**2600**. The segment **2600** connects the x,y coordinates (1,3) and (5,7), which map to the s,t coordinates (4,2) and (12,2). In the example illustrated in

dx_{LO}=2,dy_{LO}=2,ds_{LO}=3,dt_{LO}=3,dx_{HI}=2,dy_{HI}=2,ds_{HI}=3,dt_{HI}=3.

**2600** identifies the following four half-planes:

*x* _{LO}=−1*,y* _{LO}=1*,s* _{LO}=1*,t* _{LO}=−1,

while the addition of the style's high values from the corresponding high values of the segment **2600** identifies the following four half-planes:

x_{HI}=7,y_{HI}=9,s_{HI}=15,t_{HI}=5.

As shown in **2605**.

In the example illustrated in

dx_{LO}=2,dy_{LO}=2,ds_{LO}=3,dt_{LO}=3,dx_{HI}=2,dy_{HI}=2,ds_{HI}=1,dt_{HI}=3.

**2600** identifies the following four half-planes:

*x* _{LO}=−1*,y* _{LO}=1*,s* _{LO}=1*,t* _{LO}=−1,

while the addition of the style's high values from the corresponding high values of the segment **2600** identifies the following four half-planes:

x_{HI}=7,y_{HI}=9,s_{HI}=13,t_{HI}=5.

As shown in **2705**. Accordingly, in the example illustrated in **2600** resulted in two different convex polygonal shapes **2605** and **2705** for the segment.

**2905** that stores the length and direction of the segment, and potentially other segment identifying indicia, such as relational data that specifies the order of the segment in the segment's route. As shown in this figure, the segment data structure also includes an index **2910** that identifies a record **2920** in a style table **2915**. Each record in the style table **2915** is identifiable by a unique style index **2910**. Also, each record specifies a unique set of 8 delta values, dx_{LO}, dy_{LO}, ds_{LO}, dt_{LO}, dx_{HI}, dy_{HI}, ds_{HI}, and dt_{HI}.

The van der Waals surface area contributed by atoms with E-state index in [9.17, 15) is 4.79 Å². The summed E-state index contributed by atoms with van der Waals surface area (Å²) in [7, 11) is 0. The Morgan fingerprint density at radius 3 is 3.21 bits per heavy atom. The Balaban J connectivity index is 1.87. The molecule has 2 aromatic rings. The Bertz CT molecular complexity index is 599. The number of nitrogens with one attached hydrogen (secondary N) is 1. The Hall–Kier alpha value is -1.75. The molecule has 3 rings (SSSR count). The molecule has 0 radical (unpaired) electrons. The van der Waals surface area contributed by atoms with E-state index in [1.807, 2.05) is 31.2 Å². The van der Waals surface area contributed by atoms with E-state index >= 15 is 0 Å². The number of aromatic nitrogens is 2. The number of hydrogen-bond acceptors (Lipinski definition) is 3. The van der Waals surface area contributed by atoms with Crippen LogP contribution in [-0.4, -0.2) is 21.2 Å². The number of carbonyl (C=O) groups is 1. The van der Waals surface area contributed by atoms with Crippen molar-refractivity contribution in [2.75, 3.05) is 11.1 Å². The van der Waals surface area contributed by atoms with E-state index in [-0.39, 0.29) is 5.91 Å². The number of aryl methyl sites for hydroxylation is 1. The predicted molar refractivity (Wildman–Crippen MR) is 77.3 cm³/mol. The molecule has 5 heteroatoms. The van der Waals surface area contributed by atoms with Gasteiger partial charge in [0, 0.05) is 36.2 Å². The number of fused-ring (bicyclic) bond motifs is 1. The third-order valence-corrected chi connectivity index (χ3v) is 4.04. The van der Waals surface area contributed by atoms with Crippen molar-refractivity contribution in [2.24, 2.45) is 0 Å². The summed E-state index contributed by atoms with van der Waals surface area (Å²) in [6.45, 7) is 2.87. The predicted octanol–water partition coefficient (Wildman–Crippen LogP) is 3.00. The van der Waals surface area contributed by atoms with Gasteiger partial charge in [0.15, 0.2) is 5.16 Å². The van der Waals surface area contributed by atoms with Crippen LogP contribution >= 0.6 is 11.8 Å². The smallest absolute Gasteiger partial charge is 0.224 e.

As shown in **2800** initially identifies (at **2805**) the x-, y-, s-, and t-coordinates of the start and end points of the segment from the segment's start coordinate, direction, and length. As mentioned above, a particular segment's start coordinate is the termination coordinate of the previous segment in the route, unless the particular segment is the first segment, in which case its start coordinate is the start point of the route. The segment's end point is a point that is a distance d away from the segment's start point in the segment's direction D. As mentioned above, the distance d is the segment's length L when the segment is in a horizontal or vertical direction, or is the segment's length times square root of 2(L*√{square root over (2)}) when the segment is in a ±45° direction.

The process then retrieves (at **2810**) the delta values (dx_{LO}, dy_{LO}, ds_{LO}, dt_{LO}, dx_{HI}, dy_{HI}, ds_{HI}, and dt_{HI}) associated with the style of the segment. It then computes (at **2815**) the x-low value x_{PLO }of the polygon that is to represent the segment by subtracting dx_{LO }from the segment's x_{LO}. The process next computes (at **2820**) the y-low value y_{PLO }of the polygon by subtracting dy_{LO }from the segment's y_{LO}. It then computes (at **2825**) the s-low value s_{PLO }of the polygon by subtracting ds_{LO }from the segment's s_{LO}. The process next computes (at **2830**) the t-low value t_{PLO }of the polygon by subtracting dt_{LO }from the segment's t_{LO}.